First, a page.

Psychologist Erik Erikson identified eight “stages of psychosocial development ,” passage through which was sequential, cumulative, and necessary to healthy development. One of the more advanced stages – the seventh – is called “generativity.”
Generativity involves taking responsibility for those coming after you. Previous stages involved relationships with contemporaries, those living alongside you: parents, friends, spouses. Generativity takes development one step further by assuming responsibility for those who will follow you and (usually) for whose very existence you are responsible.
The most basic expression of generativity is procreation, i.e., parenthood. But just because it’s common that does not mean it’s unimportant. The flight from parenthood today says a lot about people’s maturity. Simply put, procreation – one’s personal contribution to humanity – is not compensated for by “nurturing” one’s profession, furry babies, or “the planet.”
But another aspect of this matter concerns what we leave our kids. The New York Times recently published an article “In Retirement, You May Not Need to Spend So Much” , the thrust of which was to allay financial fears about retirement because spending generally declines with age.
In that sense, it counterbalanced the typical, jarring questions about whether “you will outlive your money” or how bankrupt Social Security is. The piece appeared after six straight days of Wall Street declines that brought the stock market into bear territory.
What bothered me most about it, however, was its discussion of “consumption smoothing ,” i.e., a financially well-planned economic life accumulates debt in youth, pays it off during midlife’s peak earning years, then comfortably coasts through old age to death by “spend[ing] down your savings in old age. If you do it right, you will enjoy an even standard of living throughout your adult life.”
If that’s the model of financial responsibility our best economic brains advocate, it’s got a huge flaw. To begin with, you have to cope with uncertainty about the Grim Reaper’s ETA. But more importantly, it omits the family. It’s a model for an isolated individual consumer, not a parent who – apart from maintaining an “even standard of living” – might also have the audacious notion of “leaving something for the kids” so that they too might have a better standard of living.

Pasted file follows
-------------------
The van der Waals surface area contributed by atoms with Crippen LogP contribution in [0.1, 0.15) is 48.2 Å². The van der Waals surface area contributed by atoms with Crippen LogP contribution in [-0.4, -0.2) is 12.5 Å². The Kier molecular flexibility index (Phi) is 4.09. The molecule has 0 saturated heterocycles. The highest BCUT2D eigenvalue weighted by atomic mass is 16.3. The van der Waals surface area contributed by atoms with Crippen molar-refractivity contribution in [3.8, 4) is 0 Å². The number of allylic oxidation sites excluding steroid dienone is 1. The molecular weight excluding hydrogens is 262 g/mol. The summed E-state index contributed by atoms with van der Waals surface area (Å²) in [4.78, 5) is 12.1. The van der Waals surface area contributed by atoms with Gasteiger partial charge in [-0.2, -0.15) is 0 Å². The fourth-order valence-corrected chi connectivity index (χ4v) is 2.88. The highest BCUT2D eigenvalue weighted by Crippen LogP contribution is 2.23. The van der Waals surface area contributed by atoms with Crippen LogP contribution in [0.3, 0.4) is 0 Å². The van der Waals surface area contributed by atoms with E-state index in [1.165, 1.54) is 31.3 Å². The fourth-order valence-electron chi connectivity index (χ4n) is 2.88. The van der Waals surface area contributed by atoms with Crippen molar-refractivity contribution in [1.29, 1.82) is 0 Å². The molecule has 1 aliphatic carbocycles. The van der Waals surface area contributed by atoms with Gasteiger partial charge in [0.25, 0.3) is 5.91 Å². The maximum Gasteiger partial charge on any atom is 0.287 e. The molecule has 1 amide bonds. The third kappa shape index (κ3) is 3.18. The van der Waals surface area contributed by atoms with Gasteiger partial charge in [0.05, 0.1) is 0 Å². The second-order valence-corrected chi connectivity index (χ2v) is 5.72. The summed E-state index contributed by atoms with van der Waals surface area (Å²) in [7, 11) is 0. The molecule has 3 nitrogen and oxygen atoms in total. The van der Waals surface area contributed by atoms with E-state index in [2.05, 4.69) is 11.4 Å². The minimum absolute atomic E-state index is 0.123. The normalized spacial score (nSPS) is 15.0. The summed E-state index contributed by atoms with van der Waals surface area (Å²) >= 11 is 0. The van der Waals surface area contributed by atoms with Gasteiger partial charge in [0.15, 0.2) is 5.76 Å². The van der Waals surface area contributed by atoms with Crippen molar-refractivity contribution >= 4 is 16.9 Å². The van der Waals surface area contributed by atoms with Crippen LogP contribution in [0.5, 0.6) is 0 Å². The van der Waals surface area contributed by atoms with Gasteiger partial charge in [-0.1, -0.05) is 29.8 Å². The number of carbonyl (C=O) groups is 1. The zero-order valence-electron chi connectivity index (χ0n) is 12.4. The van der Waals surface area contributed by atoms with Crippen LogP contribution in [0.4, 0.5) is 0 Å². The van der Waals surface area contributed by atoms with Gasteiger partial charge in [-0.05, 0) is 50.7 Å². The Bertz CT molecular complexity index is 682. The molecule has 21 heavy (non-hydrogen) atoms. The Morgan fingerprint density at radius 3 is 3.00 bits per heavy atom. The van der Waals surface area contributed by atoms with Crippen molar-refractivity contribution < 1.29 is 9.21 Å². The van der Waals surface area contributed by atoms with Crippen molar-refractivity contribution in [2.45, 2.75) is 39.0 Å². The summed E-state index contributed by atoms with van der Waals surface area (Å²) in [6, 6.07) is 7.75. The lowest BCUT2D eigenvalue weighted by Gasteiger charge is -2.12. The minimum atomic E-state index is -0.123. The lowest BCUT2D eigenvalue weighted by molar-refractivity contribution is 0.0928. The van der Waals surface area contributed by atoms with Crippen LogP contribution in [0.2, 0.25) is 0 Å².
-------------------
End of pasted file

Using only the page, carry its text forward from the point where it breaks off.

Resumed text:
Once upon a time, the “American Dream” and most parents’ innate sense of responsibility included the goal of leaving our kids better off than we were. More recently, it has not.
Along with the general stagnation of working/middle-class advancement, post-Baby Boomers have generally despaired that they would have a better standard of living than their parents. Economic data seems to back up that despondency. Buying a home was integral to the American Dream. Today, young people increasingly claim that house buying is out of their (and their parents’) reach. How many “Big Fat Greek Weddings” today still include houses as wedding presents?
Yet our financial policies continue to conspire against families. Job instability (even as vacancies ostensibly go begging), debt (especially from out-of-control college costs), and egocentricity have all deterred young people from marrying and founding families. When barrenness is blessed, a major side-effect is the weakening of filial responsibility for parents.